Sex-biased transmission of a complex life-cycle parasite: why males matter


D. A. Grear, Dept of Biology, Colorado State Univ., Fort Collins, CO 80523, USA. E-mail:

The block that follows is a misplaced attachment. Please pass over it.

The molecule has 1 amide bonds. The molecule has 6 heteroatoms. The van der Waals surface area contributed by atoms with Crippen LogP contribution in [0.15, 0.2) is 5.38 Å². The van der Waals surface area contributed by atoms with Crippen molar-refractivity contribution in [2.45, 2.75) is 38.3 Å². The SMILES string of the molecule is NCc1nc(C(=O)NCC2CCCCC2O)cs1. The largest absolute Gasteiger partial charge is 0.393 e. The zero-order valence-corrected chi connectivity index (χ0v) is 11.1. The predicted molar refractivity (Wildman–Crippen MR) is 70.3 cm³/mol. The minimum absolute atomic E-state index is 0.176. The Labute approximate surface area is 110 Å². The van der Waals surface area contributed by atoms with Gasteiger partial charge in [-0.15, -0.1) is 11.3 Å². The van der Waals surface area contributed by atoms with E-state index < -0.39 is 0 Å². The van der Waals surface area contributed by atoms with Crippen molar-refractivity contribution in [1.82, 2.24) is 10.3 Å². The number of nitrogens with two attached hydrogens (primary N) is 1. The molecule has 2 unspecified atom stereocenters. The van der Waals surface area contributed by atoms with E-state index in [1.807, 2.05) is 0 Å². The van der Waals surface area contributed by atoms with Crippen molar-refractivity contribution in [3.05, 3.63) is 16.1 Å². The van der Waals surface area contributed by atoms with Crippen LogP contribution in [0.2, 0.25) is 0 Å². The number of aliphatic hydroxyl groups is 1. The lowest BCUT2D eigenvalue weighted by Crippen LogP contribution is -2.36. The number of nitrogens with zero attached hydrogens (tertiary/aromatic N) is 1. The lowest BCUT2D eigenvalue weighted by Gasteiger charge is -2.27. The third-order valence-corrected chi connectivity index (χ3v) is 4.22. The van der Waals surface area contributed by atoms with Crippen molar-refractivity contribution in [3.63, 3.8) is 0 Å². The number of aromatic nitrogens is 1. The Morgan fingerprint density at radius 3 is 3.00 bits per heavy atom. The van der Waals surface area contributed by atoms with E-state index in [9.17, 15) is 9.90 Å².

Male-bias in parasite infection exists in a variety of host–parasite systems, but the epidemiological importance of males and, specifically, whether males are responsible for producing a disproportionate amount of onward transmission events (male-biased transmission) has seldom been tested. The primary goal of our study was to experimentally test for male-biased transmission in a system with no sex-biased prevalence. We performed a longitudinal field experiment and continuously removed intestinal nematode parasites from either male or female white-footed mice and recorded the subsequent transmission among the untreated sex. We predicted males are responsible for the majority of transmission and female mice would have lower infection prevalence under the male-anthelmintic treatment than controls and that male mice would experience little or no change in infection prevalence under female-anthelmintic treatment compared to controls. Our second goal was to evaluate physiological hypotheses relating to the mechanisms that could generate the observed transmission pattern. To that end, we examined a cross-sectional sample of hosts to explicitly test for differences in parasite intensity, parasite egg shedding rate and reproductive output per parasite between male and female hosts. Removing parasites from male mice resulted in lower infection rates among female mice but, in contrast, there was no effect of female-deworming on infection rates among male mice; providing evidence that males provide disproportionately greater numbers of transmission events than females. We found no difference in prevalence, intensity, or fecundity of parasites between sexes in the cross-sectional sample of mice and rejected the mechanistic hypotheses. Without male-biased prevalence, intensity, or parasite fecundity, we concluded that male-biased transmission is unlikely to be created via physiological differences and the parsimonious explanation is that male behavior spreads infective stages in a more successful manner. We demonstrate that transmission heterogeneities can exist in the absence of individual heterogeneities in infection.